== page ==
Pettigrew calls these page views "branded traffic," and Gawker measures its branded traffic by looking at the number of searches and page loads directly using words related to the Gawker brand. The company's loyal readers are a force to be reckoned with, amounting to 360 million visits to various Gawker Media sites in 2009 alone.

And Pettigrew believes that, based upon historical trends, this section of readers could continue to grow.

Author

Alexandra Jaffe

Date

2010-03-31 14:40

The newly reinvented French daily, France-Soir, is encountering difficulties in its attempt to reestablish itself amongst the French public, according to the New York Times. Using a "mass-market reach" the paper is attempting to "change how the French think about newspapers" with flashy headlines which the NYT's Eric Pfanner has likened to those found in tabloids.

Popular during the post-war decades, the media crisis left the daily paper suffering until just recently. The daily received its second wind after Alexander Pugachev, the 25-year-old sun of Russian billionaire Sergei Pugachev, purchased it earlier this month. The acquisition of France-Soir has lead commentators to draw comparisons between Alexander Lebedev, who recently acquired The Independent in England and already own's London's Evening Standard. During a time of economic turmoil for the media, these purchases have lead some onlookers to question the motives behind the sudden interest Russian billionaires have taken in the foreign press.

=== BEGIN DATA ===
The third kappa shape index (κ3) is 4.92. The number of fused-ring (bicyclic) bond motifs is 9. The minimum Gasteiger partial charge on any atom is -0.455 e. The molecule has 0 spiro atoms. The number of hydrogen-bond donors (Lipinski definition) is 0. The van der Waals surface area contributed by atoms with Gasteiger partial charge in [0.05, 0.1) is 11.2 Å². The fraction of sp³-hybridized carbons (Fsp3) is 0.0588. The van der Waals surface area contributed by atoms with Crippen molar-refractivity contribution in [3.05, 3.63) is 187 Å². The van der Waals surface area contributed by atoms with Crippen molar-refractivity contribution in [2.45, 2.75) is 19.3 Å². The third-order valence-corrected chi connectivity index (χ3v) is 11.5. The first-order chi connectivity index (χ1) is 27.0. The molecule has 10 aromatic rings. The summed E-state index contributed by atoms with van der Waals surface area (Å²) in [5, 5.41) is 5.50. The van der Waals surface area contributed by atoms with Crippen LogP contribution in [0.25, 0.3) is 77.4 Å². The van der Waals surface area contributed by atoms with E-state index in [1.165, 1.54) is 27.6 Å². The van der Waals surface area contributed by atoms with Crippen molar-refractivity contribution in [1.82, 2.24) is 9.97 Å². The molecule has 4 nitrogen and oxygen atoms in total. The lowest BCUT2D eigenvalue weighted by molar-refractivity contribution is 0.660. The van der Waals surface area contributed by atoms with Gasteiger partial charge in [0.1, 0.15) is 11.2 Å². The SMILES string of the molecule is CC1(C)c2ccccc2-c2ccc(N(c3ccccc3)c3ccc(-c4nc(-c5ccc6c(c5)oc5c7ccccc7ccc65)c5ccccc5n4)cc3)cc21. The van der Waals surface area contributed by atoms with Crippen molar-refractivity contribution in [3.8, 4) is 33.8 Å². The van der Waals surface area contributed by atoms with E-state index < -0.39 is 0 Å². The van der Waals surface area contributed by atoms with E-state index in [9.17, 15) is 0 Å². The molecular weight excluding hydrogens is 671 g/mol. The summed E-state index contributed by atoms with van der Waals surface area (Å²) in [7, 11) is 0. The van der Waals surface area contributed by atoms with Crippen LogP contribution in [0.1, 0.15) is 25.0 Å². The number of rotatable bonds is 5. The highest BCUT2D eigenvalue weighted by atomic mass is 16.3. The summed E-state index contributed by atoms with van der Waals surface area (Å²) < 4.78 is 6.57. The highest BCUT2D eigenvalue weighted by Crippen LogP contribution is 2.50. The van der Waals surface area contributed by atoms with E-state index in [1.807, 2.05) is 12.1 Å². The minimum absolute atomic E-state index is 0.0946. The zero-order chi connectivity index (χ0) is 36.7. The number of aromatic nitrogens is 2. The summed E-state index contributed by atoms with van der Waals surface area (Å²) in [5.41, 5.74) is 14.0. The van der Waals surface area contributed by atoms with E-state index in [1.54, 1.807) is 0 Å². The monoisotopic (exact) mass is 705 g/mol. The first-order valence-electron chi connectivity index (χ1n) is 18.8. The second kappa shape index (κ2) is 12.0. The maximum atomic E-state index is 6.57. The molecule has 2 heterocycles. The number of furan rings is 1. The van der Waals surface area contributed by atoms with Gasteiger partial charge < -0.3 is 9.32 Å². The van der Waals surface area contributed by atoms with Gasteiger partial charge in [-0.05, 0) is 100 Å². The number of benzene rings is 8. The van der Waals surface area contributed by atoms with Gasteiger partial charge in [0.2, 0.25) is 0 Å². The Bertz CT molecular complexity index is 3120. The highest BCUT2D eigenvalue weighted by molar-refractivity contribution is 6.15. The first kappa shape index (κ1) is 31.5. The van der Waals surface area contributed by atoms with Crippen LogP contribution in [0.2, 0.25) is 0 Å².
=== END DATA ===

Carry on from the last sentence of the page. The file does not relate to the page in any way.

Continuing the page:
Author

Robert Eisenhart

Date

2010-03-30 10:59

Bloomberg media recently revealed a redesigned version of its recently acquired weekly publication, BusinessWeek. In adopting what MediaWeek described as a "bullish" strategy, the new version will feature more content including a "leisure/arts" section, and the number of annual issues will increase from 47 to 50.

BusinessWeek, first published in 1929, has existed for nearly 80 years but came under considerable economic strain as a result of the recent finical crisis. Bloomberg acquired the magazine in December of 2009, with the intention of using it as "a platform to extend the Bloomberg name and reach a mass audience."